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Joined 2Y ago
Cake day: Apr 09, 2021


This link is relevant for context. It’s a small blog post from Steve McIntyre identifying the problems he sees with firmware in Debian and proposing solutions. Eventually McIntyre’s views led to this general resolution.

Quoting from that link:

In my opinion, the way we deal with (non-free) firmware in Debian is a mess, and this is hurting many of our users daily. For a long time we’ve been pretending that supporting and including (non-free) firmware on Debian systems is not necessary. We don’t want to have to provide (non-free) firmware to our users, and in an ideal world we wouldn’t need to. However, it’s very clearly no longer a sensible path when trying to support lots of common current hardware.

With his proposed solution being to

[…] split out the non-free firmware packages into a new non-free-firmware component in the archive, and allow a specific exception only to allow inclusion of those packages on our official media. We would then generate only one set of official media, including those non-free firmware packages.

So basically the same that was voted now, “Change SC for non-free firmware in installer, one installer”.

In my humble opinion, as a literal nobody on the internet: sometimes you need to take a step back to take two forward. This inclusion looks undesirable but necessary, and I feel like giving differential treatment to non-free firmware vs. non-free software was the right move here, to minimise the ideological damage caused by promotion of non-free code.

I hope that ad blocking features are eventually seen as a killer feature, driving Firefox market shares up at the expense of “you can’t even block a fucking ad!” Chrome-based browsers.

If that’s gonna happen or not, I have no idea. It depends on how well each side plays its cards. The worst case scenario is Google boiling frogs (i.e. removing capabilities little by little) while Mozilla fails to advertise Firefox in this regard.

Then my bad on claiming that those were “your” claims, what I said should apply to the original author.

My point still stands though. Those questions are still better addressed individually; for example, gathering some data on software quality and contrasting open and closed source, including the reference that you linked in #2. Then I bet that you’ll get better arguments, as the matter is more approachable for discussion.

It shouldn’t come as a surprise, for anyone in c/leftistinfighting, that social circumstances shape the behaviour of the individuals. And that’s what happens in r/communism101, the typical users there will full engage on typical Reddit behaviour - such as a taste for red herrings and inability to get the point and to the point. Always assuming some reason for the question, but never addressing it.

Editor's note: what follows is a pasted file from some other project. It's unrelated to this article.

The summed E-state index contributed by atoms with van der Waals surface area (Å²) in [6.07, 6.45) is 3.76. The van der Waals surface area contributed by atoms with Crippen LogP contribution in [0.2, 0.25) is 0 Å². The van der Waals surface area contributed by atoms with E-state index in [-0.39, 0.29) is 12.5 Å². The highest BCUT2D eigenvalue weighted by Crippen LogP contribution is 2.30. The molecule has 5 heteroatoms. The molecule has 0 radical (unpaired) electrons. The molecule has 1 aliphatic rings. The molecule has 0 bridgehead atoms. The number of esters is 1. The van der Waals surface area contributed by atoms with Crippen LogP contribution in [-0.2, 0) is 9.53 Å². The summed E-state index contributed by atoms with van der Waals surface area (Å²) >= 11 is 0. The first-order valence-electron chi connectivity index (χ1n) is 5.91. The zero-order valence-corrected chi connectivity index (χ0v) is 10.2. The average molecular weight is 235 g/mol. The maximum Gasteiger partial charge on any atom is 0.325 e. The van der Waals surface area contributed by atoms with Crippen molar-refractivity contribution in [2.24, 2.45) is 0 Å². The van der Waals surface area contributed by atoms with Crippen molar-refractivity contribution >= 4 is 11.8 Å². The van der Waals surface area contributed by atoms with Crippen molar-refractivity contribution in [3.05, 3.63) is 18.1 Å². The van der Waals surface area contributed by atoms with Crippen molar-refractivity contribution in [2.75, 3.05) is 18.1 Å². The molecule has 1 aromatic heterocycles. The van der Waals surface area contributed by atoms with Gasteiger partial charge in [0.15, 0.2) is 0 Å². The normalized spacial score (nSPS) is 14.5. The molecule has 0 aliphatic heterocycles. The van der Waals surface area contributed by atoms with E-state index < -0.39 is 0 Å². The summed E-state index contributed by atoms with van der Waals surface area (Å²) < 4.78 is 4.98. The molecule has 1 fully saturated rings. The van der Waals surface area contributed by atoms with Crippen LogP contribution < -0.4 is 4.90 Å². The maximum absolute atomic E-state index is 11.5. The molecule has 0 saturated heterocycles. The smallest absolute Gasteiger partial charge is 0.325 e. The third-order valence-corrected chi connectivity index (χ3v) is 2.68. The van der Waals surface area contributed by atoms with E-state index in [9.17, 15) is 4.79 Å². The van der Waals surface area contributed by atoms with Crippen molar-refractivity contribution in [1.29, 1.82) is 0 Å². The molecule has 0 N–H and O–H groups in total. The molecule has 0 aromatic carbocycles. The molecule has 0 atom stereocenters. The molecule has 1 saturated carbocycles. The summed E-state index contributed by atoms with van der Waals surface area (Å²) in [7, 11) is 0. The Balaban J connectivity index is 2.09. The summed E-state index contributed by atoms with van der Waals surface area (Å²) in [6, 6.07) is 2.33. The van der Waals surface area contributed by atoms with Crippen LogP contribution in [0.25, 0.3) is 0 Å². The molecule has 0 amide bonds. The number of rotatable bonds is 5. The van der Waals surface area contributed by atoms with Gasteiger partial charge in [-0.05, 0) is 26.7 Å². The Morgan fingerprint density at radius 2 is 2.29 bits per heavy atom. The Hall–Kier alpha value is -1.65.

As other people here said, your post is great and well put.

It does add meaningful info to the discussion: it shows why people would be less-than-eager to reply to a post to contradict it. It also shows that good faith discussion, trying to achieve a consensus (or at the very least better understanding) should start with simple and basal claims, otherwise the other side will not answer.

Now analyse your own post, and notice how many claims you did to chain your argumentation:

  1. That the meaning of “open source” has changed over time; did it?
  2. That “most free software is poor or unusable”; is it?
  3. That “protagonists like to use isolated points fallacy to sell the idea that FOSS is great”; do they?
  4. Who are even the “protagonists” in #3?
  5. Taking #2 as true (something that plenty people here won’t), the alleged poor quality is due to lack of capital. Is it?
  6. Are the examples mentioned (OO, Emacs, Linux) representative?
  7. Is free open source “not often innovative”?
  8. How those attributes compare with commercial software?

You’re also making a definition mess, for example at the end you’re contrasting “open source” with “commercial”, even if both attributes are orthogonal to each other. (i.e. you can have non-commercial closed source, and commercial open source). There’s also the issue with “free-as-free-speech software” and “open source” being conflated together.

I won’t bother defending free and open source here because, frankly, I’m more of a lurker than a debater, but this is not the way to introduce a discussion.

you never start anywhere

A good start would be Brandolini’s principle of bullshit, stating that “The amount of energy needed to refute bullshit is an order of magnitude larger than to produce it.”

RSS/Atom is comfy and does what I need it to do: it tells me when a page is updated.

I do. Mostly /a/, /ck/, /g/ and /vg/.

Yes, the place has been infested by Stormfront refugees, /pol/ is cancer central undergoing metastasis and spreading cancer everywhere, and /b/ managed to go from “this shithole was never good, but it’s funny” to “this unfunny shit needs to improve to become a shithole”. And the whole site has been redditised, so users there spend more time assuming words on the others’ mouths than actually discussing the topic.